During the study period, 92 cases of severe blunt liver injury (AAST Grade ≥ III) were admitted, of which 30 chose NOM without TAE for initial treatment; therefore, 62 cases (8 OM and 54 TAE) were included in the analysis dataset. Four OM cases were treated with damage control surgery without CT scanning because of nonresponse to the initial infusion therapy (Fig. 1). The median age in this study population was 29.5 (interquartile range [IQR] 20–54). The mechanism of injury was traffic accident (n = 50, 81%), fall (n = 9, 14%), and compression trauma (n = 3, 5%); in this study population, the AAST grades were III in (n = 36, 58%), IV in (n = 21, 34%), and V (n = 5, 8%). The mean ISS was 26.6 ± 13.5. There were 4 (6%) deaths on admission, 2 (3%) clinical failures, 18 (29%) massive transfusions, and 34 complications in total. The median ICU stay of patients in this study population was 5.5 (IQR 3–12) days.
Comparison of the OM and TAE groups showed statistically significant differences with regard to the mechanism of injury (p = 0.02), blood pressure on arrival (OM 98.3 mmHg vs. TAE 125.9 mmHg, p = 0.01), GCS score on arrival (OM 9.5 vs. TAE 15, p = 0.04), BE (OM − 7.8 vs. TAE − 2.6, p < 0.01), ISS (OM 37.5 vs. TAE 24.9, p = 0.01), TRISS (OM 0.78 vs. TAE 0.96, p = 0.05), time from arrival to OM/TAE (OM 120.0 min vs. TAE 76.1 min, p = 0.02), time for OM or TAE (OM 146.5 min vs. TAE 29.4 min, p < 0.01), and hemodynamically instability (OM 88% vs. TAE 28%, p < 0.01) (Table 1). Outcomes were statistically significant for length of ICU stay (OM 20.5 days vs. TAE 5 days, p = 0.01) and massive transfusion (OM 75% vs. TAE 22%, p < 0.01). Clinical failures included one case each in the OM (death due to hemorrhage) and TAE (hypotension during IR that revealed a portal vein injury, with good postoperative outcome). Deaths in the TAE group were due to cancer, cerebral infarction, and sepsis.
In the TAE group, we further compared the subgroups of patients who were unstable and stable and found statistically significant differences (Table 2) in the AAST grade (p = 0.05), admission blood pressure (stable 133.0 mmHg vs. unstable 107.3 mmHg, p < 0.01), BE (stable − 1.6 vs. unstable − 4.9, p < 0.01), ISS (stable 21.5 vs. unstable 33.9, p < 0.01), and TRISS (stable 0.98 vs. unstable 0.91, p = 0.02). Outcomes were statistically significant for length of ICU stay (stable 4 days vs. unstable 8 days, p < 0.01) and massive transfusion (stable 10% vs. unstable 53%, p < 0.01).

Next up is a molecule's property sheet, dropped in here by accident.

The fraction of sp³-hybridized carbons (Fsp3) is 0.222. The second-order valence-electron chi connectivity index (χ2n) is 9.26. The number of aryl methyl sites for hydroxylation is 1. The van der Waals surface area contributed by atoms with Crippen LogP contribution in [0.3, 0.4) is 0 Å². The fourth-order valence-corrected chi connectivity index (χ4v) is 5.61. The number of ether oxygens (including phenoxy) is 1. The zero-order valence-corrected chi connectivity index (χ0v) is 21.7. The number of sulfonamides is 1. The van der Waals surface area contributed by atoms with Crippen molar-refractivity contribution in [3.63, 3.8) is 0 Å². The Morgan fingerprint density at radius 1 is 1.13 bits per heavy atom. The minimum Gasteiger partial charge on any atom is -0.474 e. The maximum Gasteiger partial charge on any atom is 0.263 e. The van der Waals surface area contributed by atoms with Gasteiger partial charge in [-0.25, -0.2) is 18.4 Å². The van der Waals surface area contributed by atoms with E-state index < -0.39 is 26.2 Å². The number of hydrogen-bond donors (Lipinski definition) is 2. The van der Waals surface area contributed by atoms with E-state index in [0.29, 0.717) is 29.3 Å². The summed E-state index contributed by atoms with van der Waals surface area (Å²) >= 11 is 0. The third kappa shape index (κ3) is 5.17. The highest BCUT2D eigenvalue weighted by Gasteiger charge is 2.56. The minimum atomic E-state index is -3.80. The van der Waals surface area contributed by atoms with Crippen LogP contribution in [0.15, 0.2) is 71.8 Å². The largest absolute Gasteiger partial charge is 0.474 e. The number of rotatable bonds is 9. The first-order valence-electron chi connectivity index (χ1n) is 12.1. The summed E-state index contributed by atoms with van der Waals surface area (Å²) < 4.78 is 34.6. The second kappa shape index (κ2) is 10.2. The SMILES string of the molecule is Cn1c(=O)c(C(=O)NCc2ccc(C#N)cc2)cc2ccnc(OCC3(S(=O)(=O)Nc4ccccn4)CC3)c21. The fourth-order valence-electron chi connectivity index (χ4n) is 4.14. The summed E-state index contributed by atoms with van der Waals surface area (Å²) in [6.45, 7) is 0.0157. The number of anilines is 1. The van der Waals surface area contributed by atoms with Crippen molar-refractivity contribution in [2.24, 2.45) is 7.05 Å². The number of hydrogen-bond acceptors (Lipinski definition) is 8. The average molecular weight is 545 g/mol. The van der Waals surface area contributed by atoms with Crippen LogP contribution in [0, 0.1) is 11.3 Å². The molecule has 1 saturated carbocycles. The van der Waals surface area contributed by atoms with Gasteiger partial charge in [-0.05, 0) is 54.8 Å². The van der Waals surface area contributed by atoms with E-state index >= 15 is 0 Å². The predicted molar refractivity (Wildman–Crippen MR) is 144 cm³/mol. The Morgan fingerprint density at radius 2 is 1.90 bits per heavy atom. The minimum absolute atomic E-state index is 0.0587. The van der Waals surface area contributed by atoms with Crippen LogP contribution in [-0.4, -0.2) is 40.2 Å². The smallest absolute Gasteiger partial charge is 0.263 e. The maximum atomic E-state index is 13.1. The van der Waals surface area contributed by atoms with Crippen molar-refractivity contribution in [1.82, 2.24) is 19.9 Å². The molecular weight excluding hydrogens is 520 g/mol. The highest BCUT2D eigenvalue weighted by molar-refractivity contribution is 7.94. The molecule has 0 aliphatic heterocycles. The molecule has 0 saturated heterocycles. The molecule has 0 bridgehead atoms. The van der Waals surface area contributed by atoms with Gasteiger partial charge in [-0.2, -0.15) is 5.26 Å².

On univariate analyses of outcomes, only the GCS score (OR 0.65, p < 0.01) showed statistical significance for in-hospital mortality. However, multivariate analysis with GCS, age, and TAE as objective variables found that the GCS score (OR 0.48, p < 0.01) and age (OR 1.08, p = 0.04) were statistically significant factors.
The GCS (OR 0.83, p = 0.04), BE (OR 0.83, p = 0.04), ISS (OR 1.08, p < 0.01), hemodynamic instability (OR 7.03, p < 0.01), and TAE (OR 0.08, p < 0.01) showed statistical significance on univariate analysis for length of ICU stay > 7 days; however, in multivariate analysis adjusted for multicollinearity, only hemodynamic instability (OR 3.80, p = 0.05) showed statistically significant associations.
With regard to massive transfusion, systolic blood pressure (SBP) on arrival (OR 0.97, p < 0.01), the GCS score (OR 0.79, p = 0.01), BE (OR 0.84, p = 0.02), fibrinogen (OR 0.99, p = 0.01), ISS (OR 1.18, p < 0.01), hemodynamic instability (OR 15.8, p < 0.01), and TAE (OR 0.10, p < 0.01) showed statistical significance on univariate analysis. However, only hemodynamic instability (OR 7.25, p = 0.01) showed statistically significant associations on multivariate analysis accounting for multicollinearity. Only severe liver injury (grades IV and V; OR 6.61, p < 0.01) showed statistically significant associations for the development of complications (Table 3) on univariate and multivariate analysis.